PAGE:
The New York Yankees’ YES Network has faithfully chronicled Aaron Judge’s career since he broke into Major League Baseball in 2016.
It seemed only right that the nation’s largest regional sports network televised Judge’s historic 62nd home run Tuesday night.
As Judge struggled to best Roger Maris’ American League single-season home record, Yankees games were carried by national networks such as ESPN, Fox Sports, MLB Network, and even Apple TV+.
YES and Yankees fans had to hope that the stars would align for Judge to make history on the team’s hometown network — and that YES play-by-play announcer Michael Kay would be on the microphone.
Despite all the backstage politicking (including the attempted intercession of New York Attorney General Letitia James), that’s exactly what transpired.
“I’m very satisfied. I’m glad it didn’t happen on Apple, I’m glad it didn’t happen on Fox. I’m glad the entire country was watching us,” said Troy Benjamin, the Yankees game producer for YES. “Everything you see documented? YES Network did it. So damn right. I’m satisfied as hell.”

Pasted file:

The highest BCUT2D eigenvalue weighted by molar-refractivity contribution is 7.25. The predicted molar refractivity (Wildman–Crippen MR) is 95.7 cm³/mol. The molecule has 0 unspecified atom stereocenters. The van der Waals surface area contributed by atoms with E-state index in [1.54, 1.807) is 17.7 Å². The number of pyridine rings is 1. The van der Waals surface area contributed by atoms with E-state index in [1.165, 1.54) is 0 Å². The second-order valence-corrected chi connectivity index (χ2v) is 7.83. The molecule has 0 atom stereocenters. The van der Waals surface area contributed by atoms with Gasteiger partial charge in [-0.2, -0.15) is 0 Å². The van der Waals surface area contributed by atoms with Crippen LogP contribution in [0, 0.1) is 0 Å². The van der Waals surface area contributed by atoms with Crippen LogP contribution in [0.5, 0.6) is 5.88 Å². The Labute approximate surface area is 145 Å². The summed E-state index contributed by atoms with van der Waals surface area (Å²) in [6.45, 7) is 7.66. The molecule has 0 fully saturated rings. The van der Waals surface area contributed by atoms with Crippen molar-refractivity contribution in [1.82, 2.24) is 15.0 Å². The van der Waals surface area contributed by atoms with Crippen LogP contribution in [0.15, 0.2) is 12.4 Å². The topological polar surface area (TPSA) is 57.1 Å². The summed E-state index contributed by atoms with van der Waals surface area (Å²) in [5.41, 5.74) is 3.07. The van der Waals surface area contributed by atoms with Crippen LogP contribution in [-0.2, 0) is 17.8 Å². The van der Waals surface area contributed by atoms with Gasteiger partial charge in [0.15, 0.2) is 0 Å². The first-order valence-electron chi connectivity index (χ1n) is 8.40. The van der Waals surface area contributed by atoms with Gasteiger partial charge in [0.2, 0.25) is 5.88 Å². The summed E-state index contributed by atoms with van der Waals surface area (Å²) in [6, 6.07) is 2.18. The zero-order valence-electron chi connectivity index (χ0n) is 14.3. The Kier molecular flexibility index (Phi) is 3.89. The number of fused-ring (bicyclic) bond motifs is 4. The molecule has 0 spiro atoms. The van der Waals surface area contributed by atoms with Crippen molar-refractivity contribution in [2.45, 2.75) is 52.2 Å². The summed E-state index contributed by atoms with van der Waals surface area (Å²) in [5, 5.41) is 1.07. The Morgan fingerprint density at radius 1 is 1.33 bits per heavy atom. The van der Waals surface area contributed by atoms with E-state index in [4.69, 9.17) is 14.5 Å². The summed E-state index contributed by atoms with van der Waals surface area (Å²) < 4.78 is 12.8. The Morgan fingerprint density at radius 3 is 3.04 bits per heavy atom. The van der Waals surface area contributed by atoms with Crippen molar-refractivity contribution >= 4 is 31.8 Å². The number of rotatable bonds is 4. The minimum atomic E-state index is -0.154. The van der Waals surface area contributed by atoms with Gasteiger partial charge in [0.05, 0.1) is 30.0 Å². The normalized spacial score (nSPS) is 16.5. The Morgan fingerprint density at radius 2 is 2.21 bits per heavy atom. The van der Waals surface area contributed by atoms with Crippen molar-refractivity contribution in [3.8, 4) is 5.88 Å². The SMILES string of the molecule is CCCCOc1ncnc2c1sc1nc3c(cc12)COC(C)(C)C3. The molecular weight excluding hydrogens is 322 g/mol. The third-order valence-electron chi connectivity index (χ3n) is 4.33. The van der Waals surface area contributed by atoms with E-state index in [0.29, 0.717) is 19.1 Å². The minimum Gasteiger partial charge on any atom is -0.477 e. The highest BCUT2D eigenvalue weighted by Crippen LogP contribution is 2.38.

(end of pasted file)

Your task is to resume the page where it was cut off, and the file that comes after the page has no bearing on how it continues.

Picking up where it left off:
Judge’s historic home run chase has produced big TV numbers for YES:
- Tuesday’s game averaged 636,000 total viewers, peaking at 933,000 in the New York DMA from 8:15-8:30 pm ET.
- YES is posting its best season in 11 years in terms of ratings, with Yankees games averaging 371,000 total viewers.
- This season, 45 Yankees games have averaged over 400,000 viewers, as opposed to nine last year.
Still, tracking Judge was a major challenge for the team at YES.
The big slugger went five games between hitting home runs 61 and 62. Every time he came up to bat, YES’s entire broadcast team — from Kay to Benjamin and game director Dan Barr — had to be ready to document history.
The Yankees were batting Judge at leadoff to give him more at-bats, so the YES crew had to be ready from the jump.
For Tuesday night’s doubleheader against the Texas Rangers at Globe Life Field, the network manned eight cameras of its own, while hiring another eight Texas-based camera operators and another seven tape operators.
The boom-bust cycle surrounding every Judge at-bat forced YES to adapt its coverage.
Ultimately, YES is proud of the job it did, but Benjamin admitted the pressure was draining for all involved.
“Nobody covers the Yankees like we do. It was definitely poetic justice,” Benjamin said. “We set up for this. We’ve had everything in place for the Judge moment. No one else could have captured it like we did.”